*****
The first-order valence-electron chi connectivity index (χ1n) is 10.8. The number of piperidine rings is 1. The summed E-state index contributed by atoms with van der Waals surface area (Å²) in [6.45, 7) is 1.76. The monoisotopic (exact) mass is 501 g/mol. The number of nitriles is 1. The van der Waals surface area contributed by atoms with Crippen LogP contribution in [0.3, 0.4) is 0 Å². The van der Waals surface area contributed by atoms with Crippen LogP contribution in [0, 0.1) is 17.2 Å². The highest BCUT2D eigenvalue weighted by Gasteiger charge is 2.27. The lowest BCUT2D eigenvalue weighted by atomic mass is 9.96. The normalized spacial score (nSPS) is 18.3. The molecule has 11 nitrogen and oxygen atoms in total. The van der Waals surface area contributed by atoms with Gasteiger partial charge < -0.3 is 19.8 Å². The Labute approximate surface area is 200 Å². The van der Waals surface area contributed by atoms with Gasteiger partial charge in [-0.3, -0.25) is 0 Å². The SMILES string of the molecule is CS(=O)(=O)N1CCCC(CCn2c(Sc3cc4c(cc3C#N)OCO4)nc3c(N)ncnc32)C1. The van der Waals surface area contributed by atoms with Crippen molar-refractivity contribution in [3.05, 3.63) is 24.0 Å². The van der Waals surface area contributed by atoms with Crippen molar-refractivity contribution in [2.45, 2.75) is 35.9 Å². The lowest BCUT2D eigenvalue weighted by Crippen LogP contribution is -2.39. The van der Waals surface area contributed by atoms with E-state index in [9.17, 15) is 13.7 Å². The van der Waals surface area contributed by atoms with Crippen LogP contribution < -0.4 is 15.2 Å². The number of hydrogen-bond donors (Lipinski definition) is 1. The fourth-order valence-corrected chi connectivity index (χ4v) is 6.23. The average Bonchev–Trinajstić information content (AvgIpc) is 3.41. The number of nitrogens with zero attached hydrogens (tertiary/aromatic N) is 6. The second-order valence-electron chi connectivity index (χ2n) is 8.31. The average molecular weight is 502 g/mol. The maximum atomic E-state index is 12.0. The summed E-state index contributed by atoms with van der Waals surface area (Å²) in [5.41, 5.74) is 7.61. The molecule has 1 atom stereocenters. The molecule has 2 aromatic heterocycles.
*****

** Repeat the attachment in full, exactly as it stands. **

The first-order valence-electron chi connectivity index (χ1n) is 10.8. The number of piperidine rings is 1. The summed E-state index contributed by atoms with van der Waals surface area (Å²) in [6.45, 7) is 1.76. The monoisotopic (exact) mass is 501 g/mol. The number of nitriles is 1. The van der Waals surface area contributed by atoms with Crippen LogP contribution in [0.3, 0.4) is 0 Å². The van der Waals surface area contributed by atoms with Crippen LogP contribution in [0, 0.1) is 17.2 Å². The highest BCUT2D eigenvalue weighted by Gasteiger charge is 2.27. The lowest BCUT2D eigenvalue weighted by atomic mass is 9.96. The normalized spacial score (nSPS) is 18.3. The molecule has 11 nitrogen and oxygen atoms in total. The van der Waals surface area contributed by atoms with Gasteiger partial charge < -0.3 is 19.8 Å². The Labute approximate surface area is 200 Å². The van der Waals surface area contributed by atoms with Gasteiger partial charge in [-0.3, -0.25) is 0 Å². The SMILES string of the molecule is CS(=O)(=O)N1CCCC(CCn2c(Sc3cc4c(cc3C#N)OCO4)nc3c(N)ncnc32)C1. The van der Waals surface area contributed by atoms with Crippen molar-refractivity contribution in [3.05, 3.63) is 24.0 Å². The van der Waals surface area contributed by atoms with Crippen molar-refractivity contribution in [2.45, 2.75) is 35.9 Å². The lowest BCUT2D eigenvalue weighted by Crippen LogP contribution is -2.39. The van der Waals surface area contributed by atoms with E-state index in [9.17, 15) is 13.7 Å². The van der Waals surface area contributed by atoms with Crippen LogP contribution < -0.4 is 15.2 Å². The number of hydrogen-bond donors (Lipinski definition) is 1. The fourth-order valence-corrected chi connectivity index (χ4v) is 6.23. The average Bonchev–Trinajstić information content (AvgIpc) is 3.41. The number of nitrogens with zero attached hydrogens (tertiary/aromatic N) is 6. The second-order valence-electron chi connectivity index (χ2n) is 8.31. The average molecular weight is 502 g/mol. The maximum atomic E-state index is 12.0. The summed E-state index contributed by atoms with van der Waals surface area (Å²) in [5.41, 5.74) is 7.61. The molecule has 1 atom stereocenters. The molecule has 2 aromatic heterocycles.